If a bird flies into the house through an open window, am I
permitted to shut the window?
One of the 39
melachos of Shabbos is Trapping – Tzeida. We will try and
encompass some of the many rules which govern this melacha
and are decisive in ascertaining whether the Trapping is a biblical
one or only d’rabanan.
An animal or
creature is considered trapped mid’oraisso when under a
human’s total control. (This does not mean that you must hold a line
by its tail, it is sufficient to ensnare it into its cage).
This is accomplished when enclosing an animal into a confinement
where one is able to catch it with one dash.
broadened the biblical prohibition and forbade trapping into even
larger confinements. This does not mean though that closing the gate
on a deer roaming in a field would be a rabbinical prohibition,
because the trapping must at least enhance the ability to fully trap
the animal and in such a case it does not.
tell us that a bird is called biblically trapped when encaged in a
small cage and rabbinically trapped in a house etc. Therefore when a
bird flies into a house through an open window, it is forbidden to
shut the window because you will be trapping the bird!
That’s fine in the summer but what am I to do in the winter when
The Chayei Adam
deals with this question
and says that if the cold causes distress and the sole purpose for
shutting the window is to shut out the cold, it is permitted based
on the fact that it is a p’sik reisha d’lo nicha lei bid’rabanan,
meaning that since it is only a rabbinical trap (because it is in a
large house or room) and one is only inadvertently trapping the bird
by shutting the window, being that his reason for shutting the
window is to bar out the cold, it is permitted.
Obviously if you
wanted to shut the window in order to offer your son a new pet, it
would be forbidden.
Does the same halacha apply to flies and insects?
Flies and insects
are one level lower than most birds and animals due to another
factor. The halacha is that Biblical trapping applies only to
species that are usually trapped; either for their skin, their milk,
or any other practical use humans have for animals. Flies and
insects do not fall into that category and therefore their trapping,
even into small confinements, would merely be a rabbinical
automatically the severity of the question drops a peg lower when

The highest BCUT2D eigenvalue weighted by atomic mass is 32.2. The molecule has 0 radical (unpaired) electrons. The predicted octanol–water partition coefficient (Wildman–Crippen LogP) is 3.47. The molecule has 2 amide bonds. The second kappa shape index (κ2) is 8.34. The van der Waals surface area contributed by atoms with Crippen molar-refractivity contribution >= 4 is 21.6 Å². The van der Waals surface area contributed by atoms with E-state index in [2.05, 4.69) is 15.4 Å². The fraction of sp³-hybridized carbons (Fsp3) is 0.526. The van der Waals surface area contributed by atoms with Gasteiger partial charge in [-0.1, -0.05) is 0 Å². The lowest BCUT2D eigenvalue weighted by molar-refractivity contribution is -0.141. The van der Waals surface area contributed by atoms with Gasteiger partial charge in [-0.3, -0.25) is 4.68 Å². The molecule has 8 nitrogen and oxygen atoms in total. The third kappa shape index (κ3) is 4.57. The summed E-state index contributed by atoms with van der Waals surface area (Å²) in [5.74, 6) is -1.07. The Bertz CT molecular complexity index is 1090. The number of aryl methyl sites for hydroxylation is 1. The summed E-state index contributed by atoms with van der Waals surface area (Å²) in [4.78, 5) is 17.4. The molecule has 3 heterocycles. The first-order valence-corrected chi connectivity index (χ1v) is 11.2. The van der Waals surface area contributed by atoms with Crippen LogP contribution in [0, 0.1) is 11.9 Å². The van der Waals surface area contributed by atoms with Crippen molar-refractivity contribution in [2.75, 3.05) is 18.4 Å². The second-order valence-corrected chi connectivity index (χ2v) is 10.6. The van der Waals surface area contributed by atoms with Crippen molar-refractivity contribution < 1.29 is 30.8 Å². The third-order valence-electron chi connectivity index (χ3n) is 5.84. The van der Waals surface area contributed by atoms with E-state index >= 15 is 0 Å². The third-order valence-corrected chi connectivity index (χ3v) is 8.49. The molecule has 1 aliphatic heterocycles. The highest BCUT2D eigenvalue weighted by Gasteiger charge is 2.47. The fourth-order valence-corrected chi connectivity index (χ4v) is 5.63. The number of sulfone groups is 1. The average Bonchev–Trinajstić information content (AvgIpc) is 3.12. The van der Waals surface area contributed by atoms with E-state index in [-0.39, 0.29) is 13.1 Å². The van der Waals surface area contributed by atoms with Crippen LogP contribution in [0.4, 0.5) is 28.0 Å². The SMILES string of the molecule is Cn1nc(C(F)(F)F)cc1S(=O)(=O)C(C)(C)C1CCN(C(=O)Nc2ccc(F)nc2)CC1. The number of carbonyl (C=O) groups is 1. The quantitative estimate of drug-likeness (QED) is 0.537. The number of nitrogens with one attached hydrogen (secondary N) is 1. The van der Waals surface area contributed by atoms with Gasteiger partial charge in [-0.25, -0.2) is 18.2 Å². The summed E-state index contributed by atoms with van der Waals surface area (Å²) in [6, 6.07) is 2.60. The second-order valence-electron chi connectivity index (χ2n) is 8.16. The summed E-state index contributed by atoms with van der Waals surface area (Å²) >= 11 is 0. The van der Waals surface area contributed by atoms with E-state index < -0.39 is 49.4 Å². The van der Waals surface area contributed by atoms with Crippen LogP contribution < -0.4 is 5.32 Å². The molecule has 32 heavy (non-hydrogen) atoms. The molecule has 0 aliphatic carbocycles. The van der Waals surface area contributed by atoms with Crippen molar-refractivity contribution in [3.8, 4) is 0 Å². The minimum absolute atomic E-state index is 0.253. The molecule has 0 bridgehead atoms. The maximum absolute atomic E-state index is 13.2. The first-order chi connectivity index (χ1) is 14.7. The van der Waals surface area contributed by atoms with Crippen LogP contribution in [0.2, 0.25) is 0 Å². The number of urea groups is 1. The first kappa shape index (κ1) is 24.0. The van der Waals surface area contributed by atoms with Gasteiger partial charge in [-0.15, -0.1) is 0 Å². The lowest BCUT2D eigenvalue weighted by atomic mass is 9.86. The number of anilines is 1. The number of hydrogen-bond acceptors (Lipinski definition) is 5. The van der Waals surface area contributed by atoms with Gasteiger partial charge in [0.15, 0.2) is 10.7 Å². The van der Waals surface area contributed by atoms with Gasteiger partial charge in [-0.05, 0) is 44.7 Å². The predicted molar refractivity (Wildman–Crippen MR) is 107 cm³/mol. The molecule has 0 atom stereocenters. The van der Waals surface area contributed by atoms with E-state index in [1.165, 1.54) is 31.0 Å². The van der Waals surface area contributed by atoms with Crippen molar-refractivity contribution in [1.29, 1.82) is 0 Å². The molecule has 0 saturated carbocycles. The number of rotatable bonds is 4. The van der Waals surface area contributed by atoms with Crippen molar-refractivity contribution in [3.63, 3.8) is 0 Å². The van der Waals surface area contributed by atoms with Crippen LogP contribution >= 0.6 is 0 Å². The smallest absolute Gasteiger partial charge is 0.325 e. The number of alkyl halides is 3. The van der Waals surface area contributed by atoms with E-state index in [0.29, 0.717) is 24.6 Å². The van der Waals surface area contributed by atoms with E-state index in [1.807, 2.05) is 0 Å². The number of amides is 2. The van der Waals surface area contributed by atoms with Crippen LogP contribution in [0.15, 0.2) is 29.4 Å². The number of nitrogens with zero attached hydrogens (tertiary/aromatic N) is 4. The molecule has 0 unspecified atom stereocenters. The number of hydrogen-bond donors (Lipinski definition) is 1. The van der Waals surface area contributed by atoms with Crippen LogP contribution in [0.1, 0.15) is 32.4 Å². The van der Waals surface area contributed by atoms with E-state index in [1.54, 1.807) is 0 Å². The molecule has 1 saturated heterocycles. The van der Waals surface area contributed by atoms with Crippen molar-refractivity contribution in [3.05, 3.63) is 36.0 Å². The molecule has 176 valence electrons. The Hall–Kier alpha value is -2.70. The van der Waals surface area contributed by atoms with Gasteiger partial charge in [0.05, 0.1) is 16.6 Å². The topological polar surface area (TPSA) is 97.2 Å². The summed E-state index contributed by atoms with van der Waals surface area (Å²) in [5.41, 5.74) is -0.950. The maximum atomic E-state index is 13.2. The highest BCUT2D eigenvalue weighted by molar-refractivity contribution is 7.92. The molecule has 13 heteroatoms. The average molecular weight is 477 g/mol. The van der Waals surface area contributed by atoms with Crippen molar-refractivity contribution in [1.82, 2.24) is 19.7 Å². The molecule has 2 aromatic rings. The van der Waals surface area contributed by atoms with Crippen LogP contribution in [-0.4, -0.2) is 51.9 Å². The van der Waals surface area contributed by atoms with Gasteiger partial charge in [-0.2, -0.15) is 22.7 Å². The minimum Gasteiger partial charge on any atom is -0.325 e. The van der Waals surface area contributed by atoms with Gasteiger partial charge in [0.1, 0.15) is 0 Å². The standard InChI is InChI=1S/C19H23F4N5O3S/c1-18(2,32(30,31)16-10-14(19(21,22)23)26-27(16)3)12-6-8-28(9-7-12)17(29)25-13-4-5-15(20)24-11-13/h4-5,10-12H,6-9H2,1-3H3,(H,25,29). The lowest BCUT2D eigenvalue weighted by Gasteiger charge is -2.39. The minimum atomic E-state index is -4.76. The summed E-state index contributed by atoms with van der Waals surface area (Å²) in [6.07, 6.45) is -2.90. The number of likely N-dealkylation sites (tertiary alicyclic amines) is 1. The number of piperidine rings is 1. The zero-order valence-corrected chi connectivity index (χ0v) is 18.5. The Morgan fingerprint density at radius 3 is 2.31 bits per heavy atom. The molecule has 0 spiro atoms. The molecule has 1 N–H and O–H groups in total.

dealing with such a question.
Shutting the door
or window on flies or insects does not have much effect on their
trapping and it should not be a problem whatsoever. If, one would
argue and say that it makes it easier to trap them, then
nevertheless it is permitted because the Mishna Berura
says that shutting closed the lid of a large box on flies and
insects is permitted because a) they are not a trapped species, b)
you do not want to trap them. This is halachikally called a p’sik
reisha where two rabbinical prohibitions are involved and
therefore it is permitted.
What about a bread box with flies or bees flying inside, am I
permitted to shut it?
A bread box is
already a small confinement and when closing the box on flies or
other insects inside you are in effect trapping them, albeit only
Although the Rama mentions another opinion that says that
since upon opening the box the flies will escape and therefore it is
not called trapping, the Achronim rule in accordance with the
first opinion mentioned in the Rama which says that since the
box confines them and inside they can be caught, it is called
If the flies are in the bread box, how then am I able to shut it?
offers a chidush and says that it suffices to shoo away
whatever you can and if you think that there are no flies left you
may shut the box. The chidush is that even though there still
might be flies left in the box and unknowingly you might be trapping
them, nevertheless since you are unaware of that fact, it is called
a safek p’sik reisha, i.e. a doubt whether the prohibition
will indeed be infringed and hence permitted.
poskim disagree with the Taz, but the Mishna Berura
concludes that the Taz is correct and that therefore would be